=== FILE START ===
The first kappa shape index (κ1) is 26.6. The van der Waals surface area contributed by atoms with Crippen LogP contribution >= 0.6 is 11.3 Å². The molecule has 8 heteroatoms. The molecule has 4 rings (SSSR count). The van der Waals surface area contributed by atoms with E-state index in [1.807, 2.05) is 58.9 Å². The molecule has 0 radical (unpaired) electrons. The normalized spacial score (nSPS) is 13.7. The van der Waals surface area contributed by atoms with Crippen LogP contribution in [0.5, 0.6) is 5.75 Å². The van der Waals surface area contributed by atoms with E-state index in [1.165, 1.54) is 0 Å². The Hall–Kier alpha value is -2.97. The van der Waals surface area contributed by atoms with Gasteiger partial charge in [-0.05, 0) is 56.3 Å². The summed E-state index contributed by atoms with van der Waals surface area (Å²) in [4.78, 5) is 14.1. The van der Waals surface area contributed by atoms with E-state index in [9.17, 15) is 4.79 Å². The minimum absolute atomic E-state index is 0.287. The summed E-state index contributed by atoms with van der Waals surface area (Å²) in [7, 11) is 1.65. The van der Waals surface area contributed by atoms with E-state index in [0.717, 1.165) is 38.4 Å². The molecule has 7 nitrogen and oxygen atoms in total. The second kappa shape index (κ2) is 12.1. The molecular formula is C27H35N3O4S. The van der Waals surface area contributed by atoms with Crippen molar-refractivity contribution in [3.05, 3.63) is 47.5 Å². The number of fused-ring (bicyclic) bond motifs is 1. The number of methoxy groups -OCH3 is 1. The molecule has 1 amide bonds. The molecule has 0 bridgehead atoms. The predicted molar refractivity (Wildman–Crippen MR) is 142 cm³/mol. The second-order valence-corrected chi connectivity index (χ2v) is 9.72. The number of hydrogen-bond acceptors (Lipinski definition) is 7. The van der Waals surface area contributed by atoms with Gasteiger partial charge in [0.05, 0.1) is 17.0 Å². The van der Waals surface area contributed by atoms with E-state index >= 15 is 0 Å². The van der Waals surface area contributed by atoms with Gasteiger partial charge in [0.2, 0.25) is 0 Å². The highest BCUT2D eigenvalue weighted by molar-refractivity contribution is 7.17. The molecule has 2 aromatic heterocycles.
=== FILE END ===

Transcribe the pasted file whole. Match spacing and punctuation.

The first kappa shape index (κ1) is 26.6. The van der Waals surface area contributed by atoms with Crippen LogP contribution >= 0.6 is 11.3 Å². The molecule has 8 heteroatoms. The molecule has 4 rings (SSSR count). The van der Waals surface area contributed by atoms with E-state index in [1.807, 2.05) is 58.9 Å². The molecule has 0 radical (unpaired) electrons. The normalized spacial score (nSPS) is 13.7. The van der Waals surface area contributed by atoms with Crippen LogP contribution in [0.5, 0.6) is 5.75 Å². The van der Waals surface area contributed by atoms with E-state index in [1.165, 1.54) is 0 Å². The Hall–Kier alpha value is -2.97. The van der Waals surface area contributed by atoms with Gasteiger partial charge in [-0.05, 0) is 56.3 Å². The summed E-state index contributed by atoms with van der Waals surface area (Å²) in [4.78, 5) is 14.1. The van der Waals surface area contributed by atoms with E-state index in [9.17, 15) is 4.79 Å². The minimum absolute atomic E-state index is 0.287. The summed E-state index contributed by atoms with van der Waals surface area (Å²) in [7, 11) is 1.65. The van der Waals surface area contributed by atoms with E-state index in [0.717, 1.165) is 38.4 Å². The molecule has 7 nitrogen and oxygen atoms in total. The second kappa shape index (κ2) is 12.1. The molecular formula is C27H35N3O4S. The van der Waals surface area contributed by atoms with Crippen molar-refractivity contribution in [3.05, 3.63) is 47.5 Å². The number of fused-ring (bicyclic) bond motifs is 1. The number of methoxy groups -OCH3 is 1. The molecule has 1 amide bonds. The molecule has 0 bridgehead atoms. The predicted molar refractivity (Wildman–Crippen MR) is 142 cm³/mol. The second-order valence-corrected chi connectivity index (χ2v) is 9.72. The number of hydrogen-bond acceptors (Lipinski definition) is 7. The van der Waals surface area contributed by atoms with Gasteiger partial charge in [0.05, 0.1) is 17.0 Å². The van der Waals surface area contributed by atoms with E-state index >= 15 is 0 Å². The van der Waals surface area contributed by atoms with Gasteiger partial charge in [0.2, 0.25) is 0 Å². The highest BCUT2D eigenvalue weighted by molar-refractivity contribution is 7.17. The molecule has 2 aromatic heterocycles.